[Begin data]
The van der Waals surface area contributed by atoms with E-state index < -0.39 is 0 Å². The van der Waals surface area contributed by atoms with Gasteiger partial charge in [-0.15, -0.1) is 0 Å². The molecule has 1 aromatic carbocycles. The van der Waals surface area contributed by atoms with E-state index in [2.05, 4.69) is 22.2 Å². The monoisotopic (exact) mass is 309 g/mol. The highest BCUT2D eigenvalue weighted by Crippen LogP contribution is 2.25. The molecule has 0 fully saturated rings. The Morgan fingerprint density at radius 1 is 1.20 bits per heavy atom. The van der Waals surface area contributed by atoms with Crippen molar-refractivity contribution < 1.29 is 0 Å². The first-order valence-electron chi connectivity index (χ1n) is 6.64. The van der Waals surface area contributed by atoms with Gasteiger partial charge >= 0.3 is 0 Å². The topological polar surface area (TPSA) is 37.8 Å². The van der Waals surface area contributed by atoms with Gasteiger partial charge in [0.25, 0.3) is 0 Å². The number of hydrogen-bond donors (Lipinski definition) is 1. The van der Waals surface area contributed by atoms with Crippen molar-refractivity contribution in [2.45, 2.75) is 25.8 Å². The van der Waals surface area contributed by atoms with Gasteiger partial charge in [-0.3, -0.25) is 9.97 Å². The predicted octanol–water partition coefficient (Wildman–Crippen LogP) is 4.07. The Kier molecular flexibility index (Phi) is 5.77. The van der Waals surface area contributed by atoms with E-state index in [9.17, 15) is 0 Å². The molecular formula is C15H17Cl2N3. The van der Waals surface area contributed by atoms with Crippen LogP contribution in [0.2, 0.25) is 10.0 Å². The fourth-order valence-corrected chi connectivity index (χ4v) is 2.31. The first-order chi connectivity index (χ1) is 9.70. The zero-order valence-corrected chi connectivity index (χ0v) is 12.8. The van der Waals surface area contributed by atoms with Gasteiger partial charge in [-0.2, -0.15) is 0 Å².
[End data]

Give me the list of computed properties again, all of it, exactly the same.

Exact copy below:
The van der Waals surface area contributed by atoms with E-state index < -0.39 is 0 Å². The van der Waals surface area contributed by atoms with Gasteiger partial charge in [-0.15, -0.1) is 0 Å². The molecule has 1 aromatic carbocycles. The van der Waals surface area contributed by atoms with E-state index in [2.05, 4.69) is 22.2 Å². The monoisotopic (exact) mass is 309 g/mol. The highest BCUT2D eigenvalue weighted by Crippen LogP contribution is 2.25. The molecule has 0 fully saturated rings. The Morgan fingerprint density at radius 1 is 1.20 bits per heavy atom. The van der Waals surface area contributed by atoms with Crippen molar-refractivity contribution < 1.29 is 0 Å². The first-order valence-electron chi connectivity index (χ1n) is 6.64. The van der Waals surface area contributed by atoms with Gasteiger partial charge >= 0.3 is 0 Å². The topological polar surface area (TPSA) is 37.8 Å². The van der Waals surface area contributed by atoms with Gasteiger partial charge in [0.25, 0.3) is 0 Å². The number of hydrogen-bond donors (Lipinski definition) is 1. The van der Waals surface area contributed by atoms with Crippen molar-refractivity contribution in [2.45, 2.75) is 25.8 Å². The van der Waals surface area contributed by atoms with Gasteiger partial charge in [-0.3, -0.25) is 9.97 Å². The predicted octanol–water partition coefficient (Wildman–Crippen LogP) is 4.07. The Kier molecular flexibility index (Phi) is 5.77. The van der Waals surface area contributed by atoms with E-state index in [9.17, 15) is 0 Å². The molecular formula is C15H17Cl2N3. The van der Waals surface area contributed by atoms with Crippen LogP contribution in [0.2, 0.25) is 10.0 Å². The fourth-order valence-corrected chi connectivity index (χ4v) is 2.31. The first-order chi connectivity index (χ1) is 9.70. The zero-order valence-corrected chi connectivity index (χ0v) is 12.8. The van der Waals surface area contributed by atoms with Gasteiger partial charge in [-0.2, -0.15) is 0 Å².